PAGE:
Featured, June 2012

Euro 2012: With Ferdinand Baggage and A Host of Question Marks, Group D Appears to Be France's For the Taking

Only a month on the job, Roy Hodgson must attempt one of sport's most thankless tasks amid controversy and injuries.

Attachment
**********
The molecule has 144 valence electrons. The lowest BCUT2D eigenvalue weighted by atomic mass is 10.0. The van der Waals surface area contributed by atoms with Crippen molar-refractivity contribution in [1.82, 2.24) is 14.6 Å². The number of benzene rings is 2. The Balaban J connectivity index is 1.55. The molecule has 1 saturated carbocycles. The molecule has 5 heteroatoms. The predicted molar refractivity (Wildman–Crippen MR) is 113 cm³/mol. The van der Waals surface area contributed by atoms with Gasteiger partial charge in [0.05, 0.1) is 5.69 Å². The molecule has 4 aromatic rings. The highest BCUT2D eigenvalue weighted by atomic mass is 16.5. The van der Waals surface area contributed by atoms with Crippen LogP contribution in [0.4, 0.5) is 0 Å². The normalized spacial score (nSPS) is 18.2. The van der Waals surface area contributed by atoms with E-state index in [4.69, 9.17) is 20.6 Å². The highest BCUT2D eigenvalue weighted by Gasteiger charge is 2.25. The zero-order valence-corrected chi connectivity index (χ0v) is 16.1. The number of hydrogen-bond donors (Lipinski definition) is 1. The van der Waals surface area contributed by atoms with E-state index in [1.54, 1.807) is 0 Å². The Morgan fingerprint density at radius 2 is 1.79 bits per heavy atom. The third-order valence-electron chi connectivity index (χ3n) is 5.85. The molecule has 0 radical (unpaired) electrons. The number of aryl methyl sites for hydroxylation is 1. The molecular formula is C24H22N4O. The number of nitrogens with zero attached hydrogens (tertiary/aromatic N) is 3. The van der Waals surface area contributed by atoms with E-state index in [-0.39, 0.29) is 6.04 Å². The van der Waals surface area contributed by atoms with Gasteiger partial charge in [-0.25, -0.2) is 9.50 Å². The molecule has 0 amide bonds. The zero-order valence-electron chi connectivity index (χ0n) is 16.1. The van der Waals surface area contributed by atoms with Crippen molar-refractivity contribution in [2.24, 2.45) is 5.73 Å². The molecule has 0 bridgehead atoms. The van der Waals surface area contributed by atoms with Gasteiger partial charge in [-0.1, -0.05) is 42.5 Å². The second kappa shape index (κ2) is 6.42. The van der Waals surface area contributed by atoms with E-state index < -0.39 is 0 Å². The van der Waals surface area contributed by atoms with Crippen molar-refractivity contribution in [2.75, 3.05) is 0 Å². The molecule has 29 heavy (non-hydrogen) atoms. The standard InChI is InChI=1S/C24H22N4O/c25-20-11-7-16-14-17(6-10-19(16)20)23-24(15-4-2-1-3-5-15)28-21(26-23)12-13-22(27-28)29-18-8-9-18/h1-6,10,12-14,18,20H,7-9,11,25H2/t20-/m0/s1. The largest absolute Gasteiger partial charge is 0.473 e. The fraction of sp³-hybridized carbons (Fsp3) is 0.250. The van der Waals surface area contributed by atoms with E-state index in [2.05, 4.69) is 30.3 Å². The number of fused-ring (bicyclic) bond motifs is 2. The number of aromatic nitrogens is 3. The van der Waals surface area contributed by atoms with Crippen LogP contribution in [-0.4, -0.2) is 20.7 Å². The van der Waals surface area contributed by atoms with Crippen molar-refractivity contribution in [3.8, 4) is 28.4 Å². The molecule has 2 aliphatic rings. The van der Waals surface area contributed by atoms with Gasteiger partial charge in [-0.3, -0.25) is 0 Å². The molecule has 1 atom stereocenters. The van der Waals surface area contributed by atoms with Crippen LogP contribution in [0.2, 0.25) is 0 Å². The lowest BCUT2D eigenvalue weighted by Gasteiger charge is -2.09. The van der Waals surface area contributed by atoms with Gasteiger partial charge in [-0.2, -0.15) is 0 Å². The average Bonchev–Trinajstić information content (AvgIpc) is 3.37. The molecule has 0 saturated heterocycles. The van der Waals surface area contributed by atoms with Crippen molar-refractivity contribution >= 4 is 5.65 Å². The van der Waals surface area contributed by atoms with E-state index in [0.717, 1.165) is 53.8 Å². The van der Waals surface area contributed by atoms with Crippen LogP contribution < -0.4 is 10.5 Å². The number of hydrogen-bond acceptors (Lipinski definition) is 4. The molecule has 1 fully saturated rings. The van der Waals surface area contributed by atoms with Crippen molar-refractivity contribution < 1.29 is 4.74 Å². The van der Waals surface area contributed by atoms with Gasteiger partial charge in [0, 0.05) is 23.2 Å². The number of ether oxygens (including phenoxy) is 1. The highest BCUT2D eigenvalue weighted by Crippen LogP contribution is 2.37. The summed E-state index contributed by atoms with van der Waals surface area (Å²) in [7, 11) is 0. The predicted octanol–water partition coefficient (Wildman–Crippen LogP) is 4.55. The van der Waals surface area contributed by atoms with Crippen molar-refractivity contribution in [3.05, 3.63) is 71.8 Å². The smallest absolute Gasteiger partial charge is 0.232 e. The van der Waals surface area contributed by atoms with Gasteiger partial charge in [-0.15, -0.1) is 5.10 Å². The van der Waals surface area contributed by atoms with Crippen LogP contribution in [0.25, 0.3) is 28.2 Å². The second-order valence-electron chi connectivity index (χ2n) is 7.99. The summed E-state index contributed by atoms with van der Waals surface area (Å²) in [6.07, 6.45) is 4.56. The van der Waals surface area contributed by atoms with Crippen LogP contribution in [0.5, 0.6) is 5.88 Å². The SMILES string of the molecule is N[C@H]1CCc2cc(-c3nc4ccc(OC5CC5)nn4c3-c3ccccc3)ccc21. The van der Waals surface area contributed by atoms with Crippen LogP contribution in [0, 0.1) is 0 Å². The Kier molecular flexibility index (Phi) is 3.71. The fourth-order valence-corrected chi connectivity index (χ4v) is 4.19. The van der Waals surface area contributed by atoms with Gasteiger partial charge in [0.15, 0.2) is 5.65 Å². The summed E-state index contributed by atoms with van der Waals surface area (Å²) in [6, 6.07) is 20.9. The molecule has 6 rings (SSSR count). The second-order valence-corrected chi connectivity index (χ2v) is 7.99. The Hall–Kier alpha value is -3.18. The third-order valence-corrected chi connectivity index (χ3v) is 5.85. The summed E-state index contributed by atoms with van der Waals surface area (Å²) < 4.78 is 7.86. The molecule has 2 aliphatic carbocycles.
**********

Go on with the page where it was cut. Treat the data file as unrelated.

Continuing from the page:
Puck While the majority of soccer American soccer fans have been playing close attention to the USMNT preparations for qualifying with matches against Scotland, Brazil, and Canada, there are (obviously) other major footballing events about to take place across the pond. Of course I am referring to the 2012 UEFA Euro Cup that will be held in Poland and the Ukraine over the next month. Certainly, this event is not World Cup, but continental championships carry with them a drama and prestige all their own. To that end, we here at TYAC wanted to give our readers a brief rundown of the teams competing in the Group stages. Here is my rundown of Group D, which features an England squad mired in controversy and disarray, with commentary on the state of the other three squads, my pick for the defining match of the group, as well as who will make it into the quarter finals. Group D Members: England, France, Sweden, Ukraine ENGLAND While many American sports fans may not agree, it can be argued that being the manager of the English National Football Team is the most stressful and unforgiving job in all of sports. English supporters are a special breed. Going into each international tournament fans and commentators alike repeat the same tired platitudes about how this year will be different, regardless of the fact that on paper, their squad does not warrant such optimism. Predictably, the team fails to reach the publics unwarranted expectations, and the manager is lambasted in the tabloids for not making the proper team selections, in game decisions, etc. It is against this backdrop that Roy Hodgson leads the Three Lions into Eastern Europe with just over a month on the job.